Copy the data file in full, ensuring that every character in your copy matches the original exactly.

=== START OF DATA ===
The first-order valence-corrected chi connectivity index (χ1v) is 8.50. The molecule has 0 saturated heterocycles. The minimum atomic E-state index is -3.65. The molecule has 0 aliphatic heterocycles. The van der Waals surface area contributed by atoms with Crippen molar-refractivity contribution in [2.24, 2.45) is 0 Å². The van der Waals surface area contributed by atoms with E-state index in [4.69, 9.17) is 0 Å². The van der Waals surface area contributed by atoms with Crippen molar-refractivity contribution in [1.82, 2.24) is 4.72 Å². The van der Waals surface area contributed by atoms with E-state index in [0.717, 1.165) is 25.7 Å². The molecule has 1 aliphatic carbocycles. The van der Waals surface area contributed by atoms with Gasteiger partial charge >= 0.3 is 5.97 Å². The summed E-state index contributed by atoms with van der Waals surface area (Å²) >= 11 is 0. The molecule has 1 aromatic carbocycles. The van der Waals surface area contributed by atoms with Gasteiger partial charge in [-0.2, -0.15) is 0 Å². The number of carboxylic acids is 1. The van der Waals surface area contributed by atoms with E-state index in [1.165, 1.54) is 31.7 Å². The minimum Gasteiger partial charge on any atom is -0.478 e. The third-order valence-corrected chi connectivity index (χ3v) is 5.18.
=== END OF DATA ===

The first-order valence-corrected chi connectivity index (χ1v) is 8.50. The molecule has 0 saturated heterocycles. The minimum atomic E-state index is -3.65. The molecule has 0 aliphatic heterocycles. The van der Waals surface area contributed by atoms with Crippen molar-refractivity contribution in [2.24, 2.45) is 0 Å². The van der Waals surface area contributed by atoms with E-state index in [4.69, 9.17) is 0 Å². The van der Waals surface area contributed by atoms with Crippen molar-refractivity contribution in [1.82, 2.24) is 4.72 Å². The van der Waals surface area contributed by atoms with E-state index in [0.717, 1.165) is 25.7 Å². The molecule has 1 aliphatic carbocycles. The van der Waals surface area contributed by atoms with Gasteiger partial charge >= 0.3 is 5.97 Å². The summed E-state index contributed by atoms with van der Waals surface area (Å²) >= 11 is 0. The molecule has 1 aromatic carbocycles. The van der Waals surface area contributed by atoms with Gasteiger partial charge in [-0.2, -0.15) is 0 Å². The number of carboxylic acids is 1. The van der Waals surface area contributed by atoms with E-state index in [1.165, 1.54) is 31.7 Å². The minimum Gasteiger partial charge on any atom is -0.478 e. The third-order valence-corrected chi connectivity index (χ3v) is 5.18.